It's hard for Zahra Ahmed to understand why Donald Trump would have her carry a Muslim ID card. The 24-year-old was born in Texas. She's never left the U.S. And if she does ever decide to go on an overseas holiday, Trump said he wouldn't allow Muslim Americans to come back to the U.S.
"It's just crazy to me because America is the only country I know," Ahmed, 24, told me. "I've never traveled outside the U.S., and so to feel some people think I don't belong here or like I'm different, that hurts."
In the month since Islamic State (ISIS) terrorists attacked the heart of Paris and killed 130 people, Muslims Americans have been forced to defend not only their religion but also their place as Americans. That's only been heightened since the San Bernardino shooting Dec. 2, where 14 people were killed by Syed Rizwan Farook and his wife Tashfeen Malik—both Muslims. Malik allegedly pledged allegiance to ISIS before the attacks.
The Center for American-Islamic Relations (CAIR) says it has received multiple reports of alleged anti-Muslim hate crimes every day since the attacks. There have reportedly been at least 63 alleged incidents of vandalism or harassment this year so far—the highest yearly number since 2009 when CAIR began tracking these cases. Just this weekend, the FBI opened a hate crime investigation after a California mosque was graffitied with the word "Jesus" and a fake hand grenade was left on the steps. There have been threats made against mosques around the nation: a firebombing in California; a pig's head in Philadelphia.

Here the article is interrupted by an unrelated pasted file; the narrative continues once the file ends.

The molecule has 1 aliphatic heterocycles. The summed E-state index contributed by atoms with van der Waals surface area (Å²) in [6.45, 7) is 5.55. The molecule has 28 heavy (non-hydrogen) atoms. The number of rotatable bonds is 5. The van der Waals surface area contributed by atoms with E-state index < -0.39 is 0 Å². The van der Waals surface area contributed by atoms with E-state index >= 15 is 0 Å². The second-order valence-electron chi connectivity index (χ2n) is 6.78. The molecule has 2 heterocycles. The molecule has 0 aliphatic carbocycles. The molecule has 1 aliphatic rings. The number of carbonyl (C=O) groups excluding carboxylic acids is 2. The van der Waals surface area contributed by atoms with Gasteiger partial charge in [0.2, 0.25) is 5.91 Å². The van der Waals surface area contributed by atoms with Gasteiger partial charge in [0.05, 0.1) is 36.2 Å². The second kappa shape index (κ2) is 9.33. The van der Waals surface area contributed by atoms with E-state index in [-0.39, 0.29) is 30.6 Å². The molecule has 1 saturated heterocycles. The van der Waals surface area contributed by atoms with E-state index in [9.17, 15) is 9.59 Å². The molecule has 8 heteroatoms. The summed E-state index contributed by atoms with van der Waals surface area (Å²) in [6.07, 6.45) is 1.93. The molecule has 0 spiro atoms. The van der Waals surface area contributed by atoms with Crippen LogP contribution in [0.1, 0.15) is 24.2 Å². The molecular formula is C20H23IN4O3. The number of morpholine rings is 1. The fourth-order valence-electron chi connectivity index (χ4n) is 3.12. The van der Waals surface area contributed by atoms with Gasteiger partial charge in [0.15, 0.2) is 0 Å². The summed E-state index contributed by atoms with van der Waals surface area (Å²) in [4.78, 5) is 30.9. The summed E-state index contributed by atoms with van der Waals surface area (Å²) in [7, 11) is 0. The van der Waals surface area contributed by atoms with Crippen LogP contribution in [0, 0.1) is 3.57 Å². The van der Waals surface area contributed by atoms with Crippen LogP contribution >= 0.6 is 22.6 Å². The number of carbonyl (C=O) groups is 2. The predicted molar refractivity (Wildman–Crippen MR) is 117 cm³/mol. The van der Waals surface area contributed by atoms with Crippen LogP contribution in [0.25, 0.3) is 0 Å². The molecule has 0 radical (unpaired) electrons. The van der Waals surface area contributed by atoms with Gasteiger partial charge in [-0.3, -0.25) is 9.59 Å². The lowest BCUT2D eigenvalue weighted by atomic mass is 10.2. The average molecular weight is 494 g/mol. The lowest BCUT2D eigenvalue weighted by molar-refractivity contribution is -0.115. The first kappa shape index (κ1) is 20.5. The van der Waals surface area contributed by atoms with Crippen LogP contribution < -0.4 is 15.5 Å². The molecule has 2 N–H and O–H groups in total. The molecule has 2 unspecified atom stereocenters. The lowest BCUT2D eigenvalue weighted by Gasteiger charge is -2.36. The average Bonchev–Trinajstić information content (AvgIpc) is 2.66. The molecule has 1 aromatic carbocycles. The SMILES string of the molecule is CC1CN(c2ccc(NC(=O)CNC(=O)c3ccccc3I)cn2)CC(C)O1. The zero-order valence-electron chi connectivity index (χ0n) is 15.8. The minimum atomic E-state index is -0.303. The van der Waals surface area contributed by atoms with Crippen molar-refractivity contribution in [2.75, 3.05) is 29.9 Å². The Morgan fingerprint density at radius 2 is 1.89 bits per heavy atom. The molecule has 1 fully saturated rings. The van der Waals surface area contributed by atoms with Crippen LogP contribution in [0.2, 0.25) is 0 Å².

Meanwhile, Trump isn't the only politician spewing anti-Muslim rhetoric. Ben Carson said he didn't think a Muslim American should be allowed to be president (before walking back his comments), while Ted Cruz and Jeb Bush say they would rather accept Christian refugees from Syria over those who are Muslim.
Despite overtures made by Muslim leaders—including condemning violence following terrorist attacks, and a Muslim American group raising $134,000 for the San Bernardino victims' families—Muslims like Ahmed are frustrated that they continue to be the target of xenophobic politics and, in some cases, hate crimes in their own country.
"I don't know anything else. I'm just as American as you are," said Ahmed.
On the Saturday evening after the Paris attacks, someone drove by the Baitul Aman Mosque in Meriden, Connecticut, and fired several shots from a firearm powerful enough to send the bullets through three interior walls and into the prayer area where people usually gather. Luckily, the mosque was empty that day: congregants—including the Tahir Academy, made up of children 6 to 15 years old—had traveled to New York for a national conference. Officials didn't notice the damage until the next day, when people arrived to pray and found bullet holes in the building.